Manzanillo is a small flat beach protected by an underwater rocky reef that keeps big waves off the beach, so its a great place for families with kids. Although real estate prices in the area have already climbed very high, there is little infrastructure here. Just a couple of hotels and restaurants, mostly Tico style. One of the beachfront restaurants is famous for having the best lobster in Costa Rica and people drive many miles for a sunset dinner here.
The actual town of Manzanillo is set back from the beach a kilometer or so. The whole area is known to be part of “real Costa Rica” with more Ticos than foreigners, and life here hasn’t been changed so much by the influx of massive tourism. This is changing of course, but for now it’s still a great place to visit and check out that lobster dinner.
The area in the hills just behind Manzanillo is called Betel, and it’s one of the best real estate investments in the area. The prices there will likely double or triple in the next two years, as they’ve done in other areas behind the beach communities. But, much of this land isn’t titled, so be careful when investing.
Manzanillo Beach is located just north of Santa Teresa, a beautiful beach town on the Nicoya Peninsula, Costa Rica. Santa Teresa is known for its stunning beaches, awesome surf breaks, sun-basked afternoons and thick rain forests rich with wildlife. Manzanillo is a lonesome beach known for its great surf spot, snorkeling points and gently swaying palm trees. The beach is a family friendly place where parents and kids can have a quality time together. Even though Santa Teresa is a very popular place with frequent influx of tourists, Manzanillo has somehow remained an isolated area. Rejuvenate yourselves with your loved ones under the tropical sky of Manzanillo.
Getting to Playa Manzanillo
Playa Manzanillo is just a 20 minutes drive away on the northern side of Santa Teresa. The beach has a peaceful ambiance without any signs of development. The quiet and serenity combined with coos of birds and sounds of waves crashing the bay will definitely make you feel tranquil. People can access Manzanillo by taking a drive on Highway 160 or through a ferry ride from Puntarenas to Paquera or Playa Naranjo, both areas located nearby the beach. Travelers can also visit the beach by taking a plane from San Jose or Liberia to Tambor, a town near Manzanillo.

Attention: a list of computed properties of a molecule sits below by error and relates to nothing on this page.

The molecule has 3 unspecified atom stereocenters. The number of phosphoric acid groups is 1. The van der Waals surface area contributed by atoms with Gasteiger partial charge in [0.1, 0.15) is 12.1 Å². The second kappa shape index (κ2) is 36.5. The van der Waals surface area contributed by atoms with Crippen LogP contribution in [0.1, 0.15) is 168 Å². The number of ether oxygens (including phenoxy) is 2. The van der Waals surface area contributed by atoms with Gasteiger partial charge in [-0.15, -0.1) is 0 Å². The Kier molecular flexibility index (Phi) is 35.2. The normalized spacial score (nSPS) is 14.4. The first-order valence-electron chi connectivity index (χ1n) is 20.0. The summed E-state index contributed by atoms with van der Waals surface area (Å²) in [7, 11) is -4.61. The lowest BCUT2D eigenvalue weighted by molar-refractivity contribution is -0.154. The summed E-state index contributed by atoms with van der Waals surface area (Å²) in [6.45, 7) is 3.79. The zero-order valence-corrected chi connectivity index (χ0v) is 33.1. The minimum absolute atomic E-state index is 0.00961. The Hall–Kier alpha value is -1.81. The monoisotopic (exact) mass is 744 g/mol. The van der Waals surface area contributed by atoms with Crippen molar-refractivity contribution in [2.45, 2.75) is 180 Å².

Manzanillo is a family oriented beach superb for swimming, picnicking and snorkeling. Swimming is only recommended during high and mid tides because during low tides, the sharp rocks become exposed. However, these rocks also lead to a shallow basin with a scrim of rocky sand bar. This bordered lagoon is awesome for snorkeling. The morning hours are the best for snorkeling as the water is well lighted by the piercing sun rays. A few steps from Manzanillo, Playa Ario is presently known to be an ideal place for swimming. Rio Bongo, a beautiful nature reserve park, is situated closely by the beach and it has started an organization to protect the sparse number of sea-turtles and their eggs left on Manzanillo.
The best time to visit Manzanillo is during the month of March. March brings the locals’ most favorite competition of the year, ‘Sandcastle Contest’ which is held every year in Manzanillo. When the sun rises, people from all over the country come to claim their spots on the beach and start building sandcastles in a creative way. The party usually continues through the night, even after the sandcastles have washed away. Hiking along the coast of Manzanillo is also a popular activity. Tourists who are interested in hiking often begin their journey from Manzanillo. There are a few restaurants by the beach where vacationers can have a taste of delicious Costa Rican sea-food, particularly lobster! Swim, snorkel, dive, explore the reefs, collect the shells or lie under the sun, Manzanillo is a perfect beach suitable for everyone.
Apart from the beach, there is a small Tico hamlet of the same name a few kilometers away. The tiny settlement provides foreigners an authentic glimpse of Costa Rica’s culture. There are two or three restaurants and cantinas where you can grab a bite.